LONDON (Reuters) – Prime Minister Boris Johnson faces two pivotal votes in parliament on Tuesday that will decide if he can deliver on his pledge to lead the United Kingdom out of the European Union in nine days time.
Britain’s Prime Minister Boris Johnson speaks ahead of a vote on his renegotiated Brexit deal, on what has been dubbed “Super Saturday”, in the House of Commons in London, Britain October 19, 2019. ©UK Parliament/Jessica Taylor/Handout via REUTERS
As the clock ticks down to the latest Oct. 31 deadline for Britain’s departure, Brexit is hanging in the balance as a divided parliament debates when, how and even whether it should happen.
After he was forced by opponents into the humiliation of asking the EU for a delay that he had promised he would never do, Johnson is battling to ram legislation through the House of Commons that will enact his last-minute Brexit deal.
In yet another day of high drama, lawmakers vote at around 1800 GMT on the 115-page Withdrawal Agreement Bill and then vote on the government’s extremely tight timetable for approving the legislation.
“I hope parliament today votes to take back control for itself,” said Johnson, the face of the successful 2016 referendum campaign to leave the EU.
“The public doesn’t want any more delays, neither do other European leaders and neither do I. Let’s get Brexit done on 31 October and move on.”
Defeat in either vote would scupper Johnson’s plans to leave the EU with or without a divorce deal on Oct. 31. He would then have to decide whether to abide by a law that demands he accept any Brexit delay offered by the EU or somehow leave without a deal.
Victory, while an imperfect indicator of possible support for Johnson’s deal, would simply open up another opportunity for opponents to ambush the government with amendments that could wreck Johnson’s plans.
BREXIT IN PLAY
More than three years since the United Kingdom voted 52-48 to leave the European Union, the Brexit crisis is straining the British political and constitution system to breaking point.
Johnson confounded his opponents by winning a Brexit deal from the EU on Thursday, though he was forced by his opponents to reluctantly – and with a mere unsigned photocopy – ask for a Brexit delay on Saturday. House of Commons speaker John Bercow refused a vote on his deal on Monday.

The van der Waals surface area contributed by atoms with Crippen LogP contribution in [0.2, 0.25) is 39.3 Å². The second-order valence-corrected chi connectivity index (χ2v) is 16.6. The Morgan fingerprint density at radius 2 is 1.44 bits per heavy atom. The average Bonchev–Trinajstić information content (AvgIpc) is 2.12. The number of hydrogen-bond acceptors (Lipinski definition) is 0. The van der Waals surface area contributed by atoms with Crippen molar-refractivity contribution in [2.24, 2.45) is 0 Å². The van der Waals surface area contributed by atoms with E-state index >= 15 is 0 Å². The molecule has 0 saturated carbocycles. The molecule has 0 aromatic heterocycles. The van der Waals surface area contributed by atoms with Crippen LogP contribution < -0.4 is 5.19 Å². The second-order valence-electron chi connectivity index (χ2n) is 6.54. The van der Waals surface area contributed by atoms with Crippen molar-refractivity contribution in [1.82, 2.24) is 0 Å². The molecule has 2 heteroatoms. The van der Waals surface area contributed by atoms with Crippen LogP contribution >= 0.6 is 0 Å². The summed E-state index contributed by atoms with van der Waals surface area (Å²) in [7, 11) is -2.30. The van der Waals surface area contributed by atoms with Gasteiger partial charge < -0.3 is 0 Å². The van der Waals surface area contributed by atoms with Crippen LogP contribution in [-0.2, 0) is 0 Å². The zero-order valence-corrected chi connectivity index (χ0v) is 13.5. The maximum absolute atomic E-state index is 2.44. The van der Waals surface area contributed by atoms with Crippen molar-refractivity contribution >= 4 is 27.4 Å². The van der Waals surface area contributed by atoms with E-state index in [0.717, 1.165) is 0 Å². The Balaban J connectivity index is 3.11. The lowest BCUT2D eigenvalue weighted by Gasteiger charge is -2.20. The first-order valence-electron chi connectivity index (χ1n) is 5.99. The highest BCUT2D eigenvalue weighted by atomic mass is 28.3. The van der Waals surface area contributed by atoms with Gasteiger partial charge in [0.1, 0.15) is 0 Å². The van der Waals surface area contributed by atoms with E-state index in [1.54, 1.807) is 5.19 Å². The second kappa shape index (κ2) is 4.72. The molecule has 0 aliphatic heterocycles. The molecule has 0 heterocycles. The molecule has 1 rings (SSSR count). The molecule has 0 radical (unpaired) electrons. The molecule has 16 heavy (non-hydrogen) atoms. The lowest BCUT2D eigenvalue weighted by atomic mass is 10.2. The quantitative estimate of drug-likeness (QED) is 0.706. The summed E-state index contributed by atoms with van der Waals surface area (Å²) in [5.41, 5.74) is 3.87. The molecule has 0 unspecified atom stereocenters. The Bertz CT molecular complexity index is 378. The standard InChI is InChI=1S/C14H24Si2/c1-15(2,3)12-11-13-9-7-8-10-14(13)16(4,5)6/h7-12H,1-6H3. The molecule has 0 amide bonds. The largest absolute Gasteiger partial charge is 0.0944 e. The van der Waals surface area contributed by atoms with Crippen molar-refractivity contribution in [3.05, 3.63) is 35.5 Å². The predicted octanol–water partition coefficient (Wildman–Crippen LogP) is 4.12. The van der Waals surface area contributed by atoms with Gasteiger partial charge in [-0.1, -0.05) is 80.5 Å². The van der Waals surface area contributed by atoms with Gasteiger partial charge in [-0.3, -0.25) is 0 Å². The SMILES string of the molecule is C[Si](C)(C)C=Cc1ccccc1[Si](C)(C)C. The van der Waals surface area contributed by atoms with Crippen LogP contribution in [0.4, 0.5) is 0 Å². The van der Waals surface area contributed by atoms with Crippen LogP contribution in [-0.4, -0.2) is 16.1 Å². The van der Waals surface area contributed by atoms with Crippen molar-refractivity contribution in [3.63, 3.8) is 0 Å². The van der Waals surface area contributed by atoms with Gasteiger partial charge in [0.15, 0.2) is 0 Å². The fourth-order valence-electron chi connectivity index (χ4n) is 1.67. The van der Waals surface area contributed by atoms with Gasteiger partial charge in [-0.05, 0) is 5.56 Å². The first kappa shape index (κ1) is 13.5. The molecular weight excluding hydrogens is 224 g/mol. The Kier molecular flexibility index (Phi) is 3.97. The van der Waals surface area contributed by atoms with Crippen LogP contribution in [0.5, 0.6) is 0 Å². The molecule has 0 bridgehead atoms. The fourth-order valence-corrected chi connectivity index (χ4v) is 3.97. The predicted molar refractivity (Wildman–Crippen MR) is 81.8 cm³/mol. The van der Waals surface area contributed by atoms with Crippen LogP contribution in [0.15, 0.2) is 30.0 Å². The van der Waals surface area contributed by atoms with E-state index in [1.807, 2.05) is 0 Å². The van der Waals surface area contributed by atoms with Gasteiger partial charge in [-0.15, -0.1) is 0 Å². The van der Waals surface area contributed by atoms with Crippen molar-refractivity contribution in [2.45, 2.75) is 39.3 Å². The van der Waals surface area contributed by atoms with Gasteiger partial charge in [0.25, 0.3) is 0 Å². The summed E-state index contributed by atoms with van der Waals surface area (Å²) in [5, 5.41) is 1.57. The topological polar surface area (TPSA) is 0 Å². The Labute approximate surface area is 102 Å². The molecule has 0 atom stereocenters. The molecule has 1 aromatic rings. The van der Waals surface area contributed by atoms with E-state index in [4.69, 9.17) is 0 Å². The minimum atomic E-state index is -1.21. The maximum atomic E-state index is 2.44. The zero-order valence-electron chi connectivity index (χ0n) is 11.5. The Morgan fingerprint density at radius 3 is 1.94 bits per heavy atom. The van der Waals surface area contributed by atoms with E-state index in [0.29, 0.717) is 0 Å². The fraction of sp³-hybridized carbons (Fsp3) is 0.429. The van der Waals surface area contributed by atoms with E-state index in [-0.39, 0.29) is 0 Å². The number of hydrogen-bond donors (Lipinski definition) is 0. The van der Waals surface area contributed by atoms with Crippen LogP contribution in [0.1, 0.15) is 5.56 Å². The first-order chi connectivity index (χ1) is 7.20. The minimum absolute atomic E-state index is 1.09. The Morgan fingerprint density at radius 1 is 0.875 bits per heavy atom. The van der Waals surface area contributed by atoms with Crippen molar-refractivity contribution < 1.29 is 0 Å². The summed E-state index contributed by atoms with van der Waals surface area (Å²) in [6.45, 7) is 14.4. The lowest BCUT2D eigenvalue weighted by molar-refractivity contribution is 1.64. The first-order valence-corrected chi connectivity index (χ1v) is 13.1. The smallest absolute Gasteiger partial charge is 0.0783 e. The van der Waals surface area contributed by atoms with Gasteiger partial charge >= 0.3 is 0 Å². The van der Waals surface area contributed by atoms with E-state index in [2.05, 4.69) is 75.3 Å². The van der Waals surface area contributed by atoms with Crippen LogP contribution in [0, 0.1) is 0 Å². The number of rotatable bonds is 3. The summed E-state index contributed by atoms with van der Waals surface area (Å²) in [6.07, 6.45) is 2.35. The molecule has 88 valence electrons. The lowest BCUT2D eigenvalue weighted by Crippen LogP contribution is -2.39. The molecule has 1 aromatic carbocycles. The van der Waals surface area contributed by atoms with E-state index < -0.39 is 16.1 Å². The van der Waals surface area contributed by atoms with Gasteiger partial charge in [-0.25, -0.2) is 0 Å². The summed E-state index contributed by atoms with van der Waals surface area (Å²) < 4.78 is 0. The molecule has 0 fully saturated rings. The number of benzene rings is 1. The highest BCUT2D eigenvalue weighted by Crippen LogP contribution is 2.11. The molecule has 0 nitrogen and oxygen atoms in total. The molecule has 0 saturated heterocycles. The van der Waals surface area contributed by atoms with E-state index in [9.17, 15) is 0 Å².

European Council President Donald Tusk said he was discussing the request for a Brexit delay with the leaders of the other 27 member states and would make a decision “in the coming days”.
“A no-deal Brexit will never be our decision,” Tusk told the European Parliament in Strasbourg, to applause from lawmakers.
In a sign of the frustration in Brussels, Brexit Commision President Jean-Claude Juncker said Brexit was a waste of time and energy and that the European Parliament could only approve Johnson’s Brexit deal after the British parliament.
Behind the apparent absurdity of the day-to-day Brexit combat in parliament, the courts and at late-night EU summits, a much bigger game is being played over whether Brexit will happen at all.
While Johnson faces legislative booby traps at every juncture, the opponents of Brexit are also deeply divided – one of the main reasons their campaign to “Remain” failed in the 2016 referendum.
Still, Johnson is asking a divided parliament where he has no majority to approve in just three days one of the most important pieces of legislation in recent British history.
The so called WAB (Withdrawal Agreement Bill) will have less time for debate in the House of Commons than a law to ban the use of wild animals in circuses, according to the Institute for Government.
Previous bills to implement major European treaties have taken between 10 and 40 days to get through parliament. Government ministers said parliament has enough time already to discuss every intricacy of Brexit.
“Labour opposes Johnson’s sell-out deal and will seize every opportunity to safeguard workers’ rights, protect our economy and ensure the people are given the final say,” opposition Labour Party leader Jeremy Corbyn said.
A spokesman for Johnson said that if the legislation strayed too far from the deal then its ratification would be placed in question.
Additional reporting by Elizabeth Piper and William James; Writing by Guy Faulconbridge; Editing by Giles Elgood